Provides access to documents, independent of the applications
that created them

Approved by OASIS in May 2005

Submitted to ISO for international standardization: Vote closed
May 1, 2006 with overwhelming approval
18
Why ODF?

Long-term reuse of and access to data

No lock-in to proprietary tools or undocumented formats

Competitive data processing products

Reduced costs

Increased reliability, because more data automation

Platform independence

Interoperability
19
History

1999
>
Development of StarOffice XML file format starts
>
Primary goal: interoperability

2000
>
Foundation of OpenOffice.org and OpenOffice.org XML project
>
Sun contributes StarOffice to OpenOffice.org
>
Name change to “OpenOffice.org XML”
>
OpenOffice.org XML becomes open source community project
>
First OpenOffice.org XML working draft available
20
History

2001
>
1
st
OpenOffice.org XML implementation (OpenOffice.org 1.0 and
StarOffice 6.0)
>
Used as default file format, no alternatives
>
Used by all applications
>
Proof of concept

2002
>
OpenOffice.org/KOffice collaboration on package format
>
Foundation of OASIS Open Office Technical Committee
>
Goal: vendor independence
>
Basis of TC's work: OpenOffice.org format
21
History

OASIS Open Office XML charter (extract)
>
The purpose of this TC is to create an open, XML-based file
format specification for office applications.
>
The resulting file format must meet the following requirements:
>
it must be suitable for office documents containing text, spreadsheets,
charts, and graphical documents,
>
it must retain high-level information suitable for editing the document,
>
it must be friendly to transformations using XSLT or similar XML-based
languages or tools,
>
it should 'borrow' from similar, existing standards wherever possible
and permitted.
22
History

2004
>
OASIS Open Office XML Committee Draft 1 and 2

2005
>
Name change to “OASIS Open Document Format for Office
Applications (OpenDocument)”
>
Emphasizes application and use case independence
>
OASIS OpenDocument v1.0 gets approved OASIS standard

2005
>
(OASIS) OpenDocument submitted to ISO
23
History

Changes from OpenOffice.org to OpenDocument
>
New XML Namespaces
>
Schema language: Relax-NG (OOo: DTD)
>
Schema/Validation improvements
>
Elements for document classes, etc.
>
Attribute value data types (XSD)
>
Adoptions to new standard versions
>
SVG 1.1, CSS3, etc.
>
Adoption to new/other office applications
>
Removal of inconsistencies, error corrections
24
OASIS OpenDocument TC

Adobe Systems

Blast Radius Inc.

IBM

KOffice

OpenOffice.org

Society of Biblical Literature

Sun Microsystems
25
The Advantages of OpenDocument

Shared control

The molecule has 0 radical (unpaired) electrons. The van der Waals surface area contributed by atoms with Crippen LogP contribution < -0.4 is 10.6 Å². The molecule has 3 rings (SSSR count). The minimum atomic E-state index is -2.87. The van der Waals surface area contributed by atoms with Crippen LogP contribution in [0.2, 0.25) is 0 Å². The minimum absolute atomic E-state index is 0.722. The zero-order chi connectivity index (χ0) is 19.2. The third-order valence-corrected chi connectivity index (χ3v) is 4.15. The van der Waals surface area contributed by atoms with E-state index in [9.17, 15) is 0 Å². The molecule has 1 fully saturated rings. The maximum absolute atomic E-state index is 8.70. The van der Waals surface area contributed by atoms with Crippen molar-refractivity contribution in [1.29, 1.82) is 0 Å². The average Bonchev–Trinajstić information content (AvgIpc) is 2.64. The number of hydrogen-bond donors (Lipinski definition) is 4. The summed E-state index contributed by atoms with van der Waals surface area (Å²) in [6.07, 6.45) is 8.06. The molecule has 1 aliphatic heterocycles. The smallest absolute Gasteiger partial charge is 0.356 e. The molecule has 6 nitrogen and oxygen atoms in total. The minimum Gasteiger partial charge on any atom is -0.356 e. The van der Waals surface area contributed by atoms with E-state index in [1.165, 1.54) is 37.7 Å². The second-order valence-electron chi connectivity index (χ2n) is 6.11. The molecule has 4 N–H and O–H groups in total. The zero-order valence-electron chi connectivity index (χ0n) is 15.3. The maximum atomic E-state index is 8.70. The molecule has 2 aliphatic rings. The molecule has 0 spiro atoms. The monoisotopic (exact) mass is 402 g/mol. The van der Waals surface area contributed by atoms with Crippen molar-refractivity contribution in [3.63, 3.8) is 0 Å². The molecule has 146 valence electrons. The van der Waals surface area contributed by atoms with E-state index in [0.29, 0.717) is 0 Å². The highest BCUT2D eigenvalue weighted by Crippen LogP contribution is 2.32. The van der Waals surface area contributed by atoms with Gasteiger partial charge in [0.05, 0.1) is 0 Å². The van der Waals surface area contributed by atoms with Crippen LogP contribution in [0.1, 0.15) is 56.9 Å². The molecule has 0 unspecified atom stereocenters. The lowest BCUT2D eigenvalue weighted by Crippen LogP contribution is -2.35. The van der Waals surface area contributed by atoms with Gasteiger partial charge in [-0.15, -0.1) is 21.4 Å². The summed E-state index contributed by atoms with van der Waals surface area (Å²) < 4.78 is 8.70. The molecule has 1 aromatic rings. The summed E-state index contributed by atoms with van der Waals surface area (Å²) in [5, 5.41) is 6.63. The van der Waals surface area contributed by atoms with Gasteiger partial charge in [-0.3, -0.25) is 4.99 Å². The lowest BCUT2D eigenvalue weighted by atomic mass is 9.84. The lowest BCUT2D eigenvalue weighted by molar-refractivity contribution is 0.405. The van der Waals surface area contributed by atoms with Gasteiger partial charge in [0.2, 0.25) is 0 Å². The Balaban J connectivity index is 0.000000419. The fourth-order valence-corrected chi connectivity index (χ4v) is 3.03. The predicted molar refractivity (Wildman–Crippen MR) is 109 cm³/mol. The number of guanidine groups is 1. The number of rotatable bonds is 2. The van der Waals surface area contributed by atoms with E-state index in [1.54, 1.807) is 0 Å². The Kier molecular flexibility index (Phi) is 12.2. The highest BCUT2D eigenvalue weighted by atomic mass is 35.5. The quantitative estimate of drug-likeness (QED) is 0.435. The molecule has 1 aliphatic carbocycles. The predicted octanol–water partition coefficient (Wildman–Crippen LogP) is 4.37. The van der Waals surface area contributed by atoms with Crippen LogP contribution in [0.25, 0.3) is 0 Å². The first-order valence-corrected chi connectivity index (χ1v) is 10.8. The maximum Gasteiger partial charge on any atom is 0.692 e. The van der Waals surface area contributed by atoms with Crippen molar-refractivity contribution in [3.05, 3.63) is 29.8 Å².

Open transparent specification process

Based on broad experience

Various implementations

Any vendor or user can join (incl. governments!)

Free open source “reference implementation”
=> Choice & Competition
26
OpenDocument Application Support

OpenOffice.org 2.0

StarOffice 8 Office Suite

KOffice

IBM Workplace

TextMaker

AbiWord
>
Contributed by an R&D group belonging to Nokia

Writely

Zoho Writer
27
The Advantages of OpenDocument

Shared control

Open transparent specification process

Based on broad experience

Various implementations

Any vendor or user can join (incl. governments!)

Free open source “reference implementation”

Not having to support proprietary file formats of a
single vendor frees up developer resources for
innovation
=> Choice & Competition
28
A SOA (Service Oriented Architecture) Platform
29
StarOffice
integrated
into SOA Platforms
StarOffice as
service client
(e.g. form-based data entry)
integrated via XForms,
XSTL-based filters,
Java technology
Web-services APIs,
or the OpenDocument
XML format
StarOffice as
service
provider
(e.g. for document
& report generation,
PDF conversion, etc.)
integrated via
Java technology
Web-services APIs,
or the OpenDocument
XML format
30
Open Standard for Forms: XForms
31
XML Forms (XForms)

W3C Recommendation 1.0 from October 2005

Form based export of custom schema data
>
Scenario : Invoice, user defined data files

Make fields mandatory

Add calculations

Send via http or store locally
32
XForm Technology
Create XML driven
Forms with Drag & Drop
33
StarOffice XML Filter

<datarow>

<day>Monday</day>

<date>01/01/03</date>

<name>Sindy</name>

<comment>No</comment>

</datarow>

<xsl:stylesheet>

<xsl:template
match=”datarow”>

<table:row>

<table:cell value=”{value}”/>

<table:row>
</xsl:template>
</xsl:stylesheet>
XML file with
the content
XSLT Stylesheet
Calc sheet based
on XML file
Build in XSLT engine
Demo available, see speaker notes
Import and Export
any XML based
files
34
Create OpenDocument files with Java
Create
META-INF/manifest
Compress all files

with ZIP
Create content.xml
Create meta.xml

OpenDocument .ODT
Java with JAXP
Example will be available, see speaker notes